That being said, we all know that the very best case scenario is that the Arab and Muslim worlds will be incensed and retaliate diplomatically, with very likely scenarios involving widespread violence, attacks on Western institutions, and a further hardening of the already moribund peace process. We saw what happened with a few cartoons in obscure European publications; I don't doubt that the reaction to this has the potential to be far greater. And yet, Lewk is right that we shouldn't refrain from acknowledging reality (especially an ethically defensible reality) just because other people are going to go crazy and try to burn down some embassies and blow up a few cafes - down that road is a very dark future.

    Which brings me to a toned down version of Loki's position: Where's the percentage? There's nothing wrong with acknowledging reality, no, but there's also nothing wrong with leaving the status quo as is. Is there a special advantage the US is expecting to gain from this move? Will it somehow help revive the peace process? Will it allow them a quid pro quo from Israel on an issue of major import to the US (say, building outside of settlement blocs)? In the absence of a clear advantage to be gained, it seems like a poor risk/benefit ratio.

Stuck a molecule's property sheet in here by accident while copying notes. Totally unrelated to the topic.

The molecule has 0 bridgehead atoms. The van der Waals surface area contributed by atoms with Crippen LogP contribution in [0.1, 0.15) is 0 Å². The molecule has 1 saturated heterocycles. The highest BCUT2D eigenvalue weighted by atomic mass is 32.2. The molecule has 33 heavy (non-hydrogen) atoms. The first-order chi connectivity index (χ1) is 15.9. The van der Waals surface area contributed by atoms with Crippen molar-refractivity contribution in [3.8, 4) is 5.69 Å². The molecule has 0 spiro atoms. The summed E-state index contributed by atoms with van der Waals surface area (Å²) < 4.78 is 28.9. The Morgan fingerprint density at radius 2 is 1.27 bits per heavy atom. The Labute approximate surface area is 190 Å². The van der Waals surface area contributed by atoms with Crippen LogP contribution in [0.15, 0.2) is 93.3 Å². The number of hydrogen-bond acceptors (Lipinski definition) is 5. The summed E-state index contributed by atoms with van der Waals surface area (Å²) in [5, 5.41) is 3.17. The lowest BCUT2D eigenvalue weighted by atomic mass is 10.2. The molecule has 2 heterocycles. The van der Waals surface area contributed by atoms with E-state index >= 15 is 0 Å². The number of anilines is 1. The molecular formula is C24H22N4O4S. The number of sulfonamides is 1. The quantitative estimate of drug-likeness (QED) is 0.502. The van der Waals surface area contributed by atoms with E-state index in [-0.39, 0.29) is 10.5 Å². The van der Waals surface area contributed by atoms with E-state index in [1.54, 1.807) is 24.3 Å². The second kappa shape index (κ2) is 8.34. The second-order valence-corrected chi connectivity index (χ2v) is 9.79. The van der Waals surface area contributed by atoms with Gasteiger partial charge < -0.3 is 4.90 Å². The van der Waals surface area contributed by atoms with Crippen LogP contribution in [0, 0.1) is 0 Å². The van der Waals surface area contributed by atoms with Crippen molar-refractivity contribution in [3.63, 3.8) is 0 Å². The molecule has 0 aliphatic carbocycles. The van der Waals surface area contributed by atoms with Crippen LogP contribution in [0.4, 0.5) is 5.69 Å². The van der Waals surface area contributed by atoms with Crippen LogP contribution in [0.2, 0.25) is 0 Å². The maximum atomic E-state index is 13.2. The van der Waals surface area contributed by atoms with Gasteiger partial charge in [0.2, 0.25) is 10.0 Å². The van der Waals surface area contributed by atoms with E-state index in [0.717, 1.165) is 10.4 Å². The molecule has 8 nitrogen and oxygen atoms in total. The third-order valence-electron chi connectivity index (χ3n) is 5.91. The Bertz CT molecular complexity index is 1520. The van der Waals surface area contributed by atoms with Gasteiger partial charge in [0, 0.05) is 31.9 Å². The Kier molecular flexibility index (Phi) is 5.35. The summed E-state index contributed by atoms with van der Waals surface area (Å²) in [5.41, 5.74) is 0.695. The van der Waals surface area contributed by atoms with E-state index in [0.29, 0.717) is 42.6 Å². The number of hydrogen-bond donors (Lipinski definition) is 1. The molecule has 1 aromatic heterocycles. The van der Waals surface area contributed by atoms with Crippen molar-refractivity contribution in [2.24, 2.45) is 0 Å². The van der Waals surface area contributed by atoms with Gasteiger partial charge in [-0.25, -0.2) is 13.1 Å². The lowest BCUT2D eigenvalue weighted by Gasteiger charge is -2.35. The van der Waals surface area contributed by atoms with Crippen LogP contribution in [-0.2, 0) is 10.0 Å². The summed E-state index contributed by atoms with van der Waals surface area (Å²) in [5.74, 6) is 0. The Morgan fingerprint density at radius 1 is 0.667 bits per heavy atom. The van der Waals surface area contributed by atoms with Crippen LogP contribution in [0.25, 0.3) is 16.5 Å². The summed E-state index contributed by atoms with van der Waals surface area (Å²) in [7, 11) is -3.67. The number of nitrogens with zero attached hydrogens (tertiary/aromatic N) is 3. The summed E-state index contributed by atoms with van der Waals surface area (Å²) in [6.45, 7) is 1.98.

"When I meet God, I am going to ask him two questions: Why relativity? And why turbulence? I really believe he will have an answer for the first." - Werner Heisenberg (maybe)

  26. #686
    SEÑOR Member Aimless's Avatar
    Join Date
    Jan 2010
    Posts
    12,447
    “Humanity's greatest advances are not in its discoveries, but in how those discoveries are applied to reduce inequity.”
    — Bill Gates

  27. #687
    All Worship Ragnarök Loki's Avatar
    Join Date
    Jan 2010
    Posts
    16,244
    Hope is the denial of reality

Posting Permissions

  • You may not post new threads
  • You may not post replies
  • You may not post attachments
  • You may not edit your posts
  •